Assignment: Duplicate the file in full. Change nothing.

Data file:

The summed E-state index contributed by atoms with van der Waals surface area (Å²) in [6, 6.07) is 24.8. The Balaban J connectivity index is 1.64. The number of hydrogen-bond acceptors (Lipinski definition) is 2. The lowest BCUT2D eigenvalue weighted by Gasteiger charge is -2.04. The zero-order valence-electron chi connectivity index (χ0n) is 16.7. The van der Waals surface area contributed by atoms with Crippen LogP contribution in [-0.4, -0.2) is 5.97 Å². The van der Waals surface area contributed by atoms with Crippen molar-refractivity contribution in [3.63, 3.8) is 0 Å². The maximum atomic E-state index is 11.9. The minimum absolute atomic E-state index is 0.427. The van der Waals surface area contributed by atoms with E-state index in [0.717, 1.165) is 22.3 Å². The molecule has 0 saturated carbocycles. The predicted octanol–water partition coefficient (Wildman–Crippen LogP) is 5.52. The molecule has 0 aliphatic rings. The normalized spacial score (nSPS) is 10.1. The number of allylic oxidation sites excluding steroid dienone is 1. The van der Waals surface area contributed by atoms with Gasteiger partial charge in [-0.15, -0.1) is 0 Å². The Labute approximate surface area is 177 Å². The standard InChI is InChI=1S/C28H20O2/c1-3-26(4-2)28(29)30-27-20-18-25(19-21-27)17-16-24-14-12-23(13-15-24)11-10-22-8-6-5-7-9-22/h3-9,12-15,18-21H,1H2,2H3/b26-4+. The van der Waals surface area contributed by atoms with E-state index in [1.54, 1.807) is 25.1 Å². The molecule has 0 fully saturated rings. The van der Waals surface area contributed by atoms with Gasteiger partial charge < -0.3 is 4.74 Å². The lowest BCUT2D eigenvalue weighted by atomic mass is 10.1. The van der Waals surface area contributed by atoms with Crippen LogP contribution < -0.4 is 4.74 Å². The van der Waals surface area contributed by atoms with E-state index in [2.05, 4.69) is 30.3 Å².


The summed E-state index contributed by atoms with van der Waals surface area (Å²) in [6, 6.07) is 24.8. The Balaban J connectivity index is 1.64. The number of hydrogen-bond acceptors (Lipinski definition) is 2. The lowest BCUT2D eigenvalue weighted by Gasteiger charge is -2.04. The zero-order valence-electron chi connectivity index (χ0n) is 16.7. The van der Waals surface area contributed by atoms with Crippen LogP contribution in [-0.4, -0.2) is 5.97 Å². The van der Waals surface area contributed by atoms with Crippen molar-refractivity contribution in [3.63, 3.8) is 0 Å². The maximum atomic E-state index is 11.9. The minimum absolute atomic E-state index is 0.427. The van der Waals surface area contributed by atoms with E-state index in [0.717, 1.165) is 22.3 Å². The molecule has 0 saturated carbocycles. The predicted octanol–water partition coefficient (Wildman–Crippen LogP) is 5.52. The molecule has 0 aliphatic rings. The normalized spacial score (nSPS) is 10.1. The number of allylic oxidation sites excluding steroid dienone is 1. The van der Waals surface area contributed by atoms with Gasteiger partial charge in [-0.15, -0.1) is 0 Å². The Labute approximate surface area is 177 Å². The standard InChI is InChI=1S/C28H20O2/c1-3-26(4-2)28(29)30-27-20-18-25(19-21-27)17-16-24-14-12-23(13-15-24)11-10-22-8-6-5-7-9-22/h3-9,12-15,18-21H,1H2,2H3/b26-4+. The van der Waals surface area contributed by atoms with E-state index in [1.54, 1.807) is 25.1 Å². The molecule has 0 fully saturated rings. The van der Waals surface area contributed by atoms with Gasteiger partial charge < -0.3 is 4.74 Å². The lowest BCUT2D eigenvalue weighted by atomic mass is 10.1. The van der Waals surface area contributed by atoms with Crippen LogP contribution < -0.4 is 4.74 Å². The van der Waals surface area contributed by atoms with E-state index in [2.05, 4.69) is 30.3 Å².